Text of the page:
When Priyanka Chopra went on Jimmy Fallon’s show and inhaled chicken wings, everyone cheered, and the YouTube comments pronounce her as beautiful, ‘ripped’, or ‘She’s so perfect I can’t omg’. And when Padma Lakshmi looked like she was eating chicken wings in bed, it broke the internet. Unsurprisingly, journalists cottoned on to this craze, and a few years ago, there was a lot of talk about how the appeal of a celebrity stuffing her face had led to the rise of the ‘Demonstrated Instance of Public Eating’ trend. Celebrities like Cate Blanchett or Jennifer Lawrence, and others who have been slammed for having eating disorders, made it a point to show off their compulsive indulgence of burgers, fries and greasy food. Even popular culture, I’ve noticed, usually acknowledges the eating disorders of thin or seemingly fit women by glorifying their beauty. Blair’s bulimia and pumpkin pie addiction in Gossip Girl is immaterial because she is stick-thin and conventionally beautiful, and a harrowing British film called Miss Monday about the life of an anorexic woman who binge eats on chocolate cake had to cast a slim woman in the protagonist’s role.
Is the disgust, alarm, and righteous indignation over the lack of self-control amongst women who overeat, then, just confined to women who are overweight? In my experience, it is. I’ve always had an incorrigible sweet tooth. In my last year at school, I joined a women’s gym just to get toned. The older women there were initially madly disparaging about me frequenting the facility – “Tumhe toh weight loss program ki koi zaroorat nahi” –, but found it very amusing and warmed to me when they discovered that I would occasionally eat a chocobar after working out. But then three months later, I put on 19 kilos because a miserable bout of depression that I did not know how to handle had set in, and I was doing lots of big-time comfort-eating. I went back to the same gym and the smiles about my chocolate weakness turned into smirks.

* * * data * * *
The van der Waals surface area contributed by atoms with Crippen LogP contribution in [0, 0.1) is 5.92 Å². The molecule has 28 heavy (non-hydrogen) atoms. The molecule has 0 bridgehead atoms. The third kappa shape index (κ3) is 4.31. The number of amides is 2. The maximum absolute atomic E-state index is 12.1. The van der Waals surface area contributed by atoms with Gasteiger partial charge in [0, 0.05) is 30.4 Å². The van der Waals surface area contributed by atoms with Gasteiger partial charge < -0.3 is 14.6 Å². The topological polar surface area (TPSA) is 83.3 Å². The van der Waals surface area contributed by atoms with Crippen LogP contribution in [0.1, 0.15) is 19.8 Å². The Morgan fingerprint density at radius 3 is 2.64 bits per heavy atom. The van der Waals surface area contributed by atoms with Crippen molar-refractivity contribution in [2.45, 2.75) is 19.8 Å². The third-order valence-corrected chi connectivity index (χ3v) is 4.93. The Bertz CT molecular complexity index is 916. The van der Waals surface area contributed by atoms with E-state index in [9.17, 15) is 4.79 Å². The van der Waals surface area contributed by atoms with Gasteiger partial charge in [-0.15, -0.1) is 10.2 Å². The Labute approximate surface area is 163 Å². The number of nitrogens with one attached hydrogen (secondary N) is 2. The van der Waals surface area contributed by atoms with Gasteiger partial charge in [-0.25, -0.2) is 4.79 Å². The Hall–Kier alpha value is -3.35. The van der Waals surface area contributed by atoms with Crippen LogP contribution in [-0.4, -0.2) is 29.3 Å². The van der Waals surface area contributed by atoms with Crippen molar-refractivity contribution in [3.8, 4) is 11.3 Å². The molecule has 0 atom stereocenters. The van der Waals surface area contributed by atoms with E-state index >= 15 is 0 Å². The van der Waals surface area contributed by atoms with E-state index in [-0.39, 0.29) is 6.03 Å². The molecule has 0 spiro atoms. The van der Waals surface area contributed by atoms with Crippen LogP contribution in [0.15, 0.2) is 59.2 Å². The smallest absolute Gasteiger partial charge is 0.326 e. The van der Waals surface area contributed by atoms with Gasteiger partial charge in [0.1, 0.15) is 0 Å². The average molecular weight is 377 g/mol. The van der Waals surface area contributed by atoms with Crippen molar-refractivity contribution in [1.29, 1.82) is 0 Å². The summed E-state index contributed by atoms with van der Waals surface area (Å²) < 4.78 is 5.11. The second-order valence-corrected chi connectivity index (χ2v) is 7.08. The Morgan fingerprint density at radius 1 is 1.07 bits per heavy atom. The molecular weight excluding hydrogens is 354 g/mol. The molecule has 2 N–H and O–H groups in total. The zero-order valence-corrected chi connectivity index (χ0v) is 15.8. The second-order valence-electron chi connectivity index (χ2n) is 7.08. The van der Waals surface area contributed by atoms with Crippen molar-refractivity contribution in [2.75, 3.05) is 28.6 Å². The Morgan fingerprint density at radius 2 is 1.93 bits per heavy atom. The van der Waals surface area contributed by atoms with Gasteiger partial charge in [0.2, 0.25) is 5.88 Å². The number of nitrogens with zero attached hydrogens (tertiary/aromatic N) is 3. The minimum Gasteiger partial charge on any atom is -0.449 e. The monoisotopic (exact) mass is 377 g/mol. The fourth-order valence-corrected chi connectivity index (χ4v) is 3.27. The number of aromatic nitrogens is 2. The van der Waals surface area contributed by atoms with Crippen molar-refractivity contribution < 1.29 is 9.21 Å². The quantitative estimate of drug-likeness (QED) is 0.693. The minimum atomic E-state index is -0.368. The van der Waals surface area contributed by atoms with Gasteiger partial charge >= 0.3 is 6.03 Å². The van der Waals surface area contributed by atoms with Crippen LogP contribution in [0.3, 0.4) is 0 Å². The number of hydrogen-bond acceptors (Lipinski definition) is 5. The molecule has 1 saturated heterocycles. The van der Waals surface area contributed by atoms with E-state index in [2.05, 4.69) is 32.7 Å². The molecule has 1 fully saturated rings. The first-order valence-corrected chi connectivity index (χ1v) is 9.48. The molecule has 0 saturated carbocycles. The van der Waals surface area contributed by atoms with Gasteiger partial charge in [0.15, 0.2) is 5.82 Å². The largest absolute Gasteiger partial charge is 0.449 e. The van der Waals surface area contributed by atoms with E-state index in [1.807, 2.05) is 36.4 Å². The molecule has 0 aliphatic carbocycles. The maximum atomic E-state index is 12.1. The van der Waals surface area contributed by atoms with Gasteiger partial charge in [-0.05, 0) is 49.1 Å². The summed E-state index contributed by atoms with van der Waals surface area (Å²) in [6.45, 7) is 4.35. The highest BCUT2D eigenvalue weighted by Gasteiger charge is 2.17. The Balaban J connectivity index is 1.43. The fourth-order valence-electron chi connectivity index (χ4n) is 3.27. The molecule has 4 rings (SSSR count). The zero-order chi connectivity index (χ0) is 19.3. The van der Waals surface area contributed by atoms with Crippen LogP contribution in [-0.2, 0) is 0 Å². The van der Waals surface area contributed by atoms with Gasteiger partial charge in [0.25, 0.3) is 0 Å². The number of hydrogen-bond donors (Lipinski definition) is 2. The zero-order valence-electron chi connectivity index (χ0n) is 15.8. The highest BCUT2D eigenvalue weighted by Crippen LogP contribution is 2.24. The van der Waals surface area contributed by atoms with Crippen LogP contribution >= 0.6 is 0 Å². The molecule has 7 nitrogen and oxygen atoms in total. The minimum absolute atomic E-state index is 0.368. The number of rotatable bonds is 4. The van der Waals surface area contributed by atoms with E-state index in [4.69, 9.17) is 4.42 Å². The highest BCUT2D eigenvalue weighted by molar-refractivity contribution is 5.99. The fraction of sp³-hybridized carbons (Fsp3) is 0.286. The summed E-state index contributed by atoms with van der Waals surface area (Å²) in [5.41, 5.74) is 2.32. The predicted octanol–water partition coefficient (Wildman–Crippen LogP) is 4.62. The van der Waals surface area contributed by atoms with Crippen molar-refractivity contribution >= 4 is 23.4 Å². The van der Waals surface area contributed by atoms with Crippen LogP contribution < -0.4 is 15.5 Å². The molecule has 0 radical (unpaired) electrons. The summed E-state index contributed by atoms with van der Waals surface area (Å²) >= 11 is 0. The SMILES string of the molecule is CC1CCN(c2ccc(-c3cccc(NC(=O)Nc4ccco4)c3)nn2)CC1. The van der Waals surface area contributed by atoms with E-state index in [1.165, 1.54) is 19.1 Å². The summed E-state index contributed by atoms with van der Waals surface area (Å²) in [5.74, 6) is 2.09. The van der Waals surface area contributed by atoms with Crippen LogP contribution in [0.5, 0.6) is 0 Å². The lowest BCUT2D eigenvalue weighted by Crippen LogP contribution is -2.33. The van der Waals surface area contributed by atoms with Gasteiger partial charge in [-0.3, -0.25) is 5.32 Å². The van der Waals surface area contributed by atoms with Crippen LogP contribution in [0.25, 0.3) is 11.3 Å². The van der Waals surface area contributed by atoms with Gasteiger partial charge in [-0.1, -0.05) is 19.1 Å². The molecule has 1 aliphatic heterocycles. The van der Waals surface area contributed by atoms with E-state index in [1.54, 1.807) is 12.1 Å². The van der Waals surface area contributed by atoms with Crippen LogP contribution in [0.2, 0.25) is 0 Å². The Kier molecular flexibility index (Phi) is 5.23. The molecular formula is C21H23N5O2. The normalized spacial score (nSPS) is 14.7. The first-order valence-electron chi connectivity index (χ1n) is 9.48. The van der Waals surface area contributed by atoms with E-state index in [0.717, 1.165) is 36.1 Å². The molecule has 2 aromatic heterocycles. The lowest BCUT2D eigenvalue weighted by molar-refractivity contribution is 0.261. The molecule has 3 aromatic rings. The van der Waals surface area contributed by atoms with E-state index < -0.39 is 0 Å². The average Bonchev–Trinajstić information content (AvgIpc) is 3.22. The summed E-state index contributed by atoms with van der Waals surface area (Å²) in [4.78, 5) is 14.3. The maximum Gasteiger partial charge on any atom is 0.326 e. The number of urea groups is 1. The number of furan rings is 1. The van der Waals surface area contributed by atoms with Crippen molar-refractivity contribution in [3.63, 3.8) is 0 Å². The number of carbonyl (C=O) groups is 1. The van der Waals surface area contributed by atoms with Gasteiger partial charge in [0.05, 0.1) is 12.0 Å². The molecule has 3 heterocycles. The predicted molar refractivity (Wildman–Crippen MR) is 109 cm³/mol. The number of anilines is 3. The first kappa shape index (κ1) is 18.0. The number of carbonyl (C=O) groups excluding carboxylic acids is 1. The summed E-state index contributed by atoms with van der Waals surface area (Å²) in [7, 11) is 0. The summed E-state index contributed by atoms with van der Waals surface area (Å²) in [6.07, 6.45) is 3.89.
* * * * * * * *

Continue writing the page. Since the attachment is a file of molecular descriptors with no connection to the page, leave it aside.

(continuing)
While obesity and eating disorders are genuine problems that deserve serious conversations, couching concern about these issues in fat-bashing language, or fetishising skinny women who eat fanatically to prove a point, are both equally despicable. One time, a mechanic had come to fix the central heating in my room at my British college, said I looked a little blue, and looked at my dustbin and remarked “Well, at least you’ve found the best cake shop in town, love.” It’s funny in retrospect, but at the time, I really appreciated this friendly old man for not giving me flack about my compulsive eating, because everyone around me was doing that enough already. It really does appear as if we can indulge fanatic overeating when men do it, with reality TV shows like Man vs. Food making apparent the cultural appreciation for men with massive appetites. The journal Frontiers in Nutrition carried out research recently and reached similar conclusions to Cornell’s food study: men are more likely to be competitive eaters, even when an official contest is not involved. But we can’t stop policing what women eat, because either they eat too much for our liking or threaten us by eating too little.
A mere coincidence that Bruce Bogtrotter (the fat kid who is cheered on by the school in Roald Dahl’s Matilda as he devours an entire chocolate cake) is a boy and Matilda, the protagonist, is pictured as a stick thin girl? Somehow, I doubt it.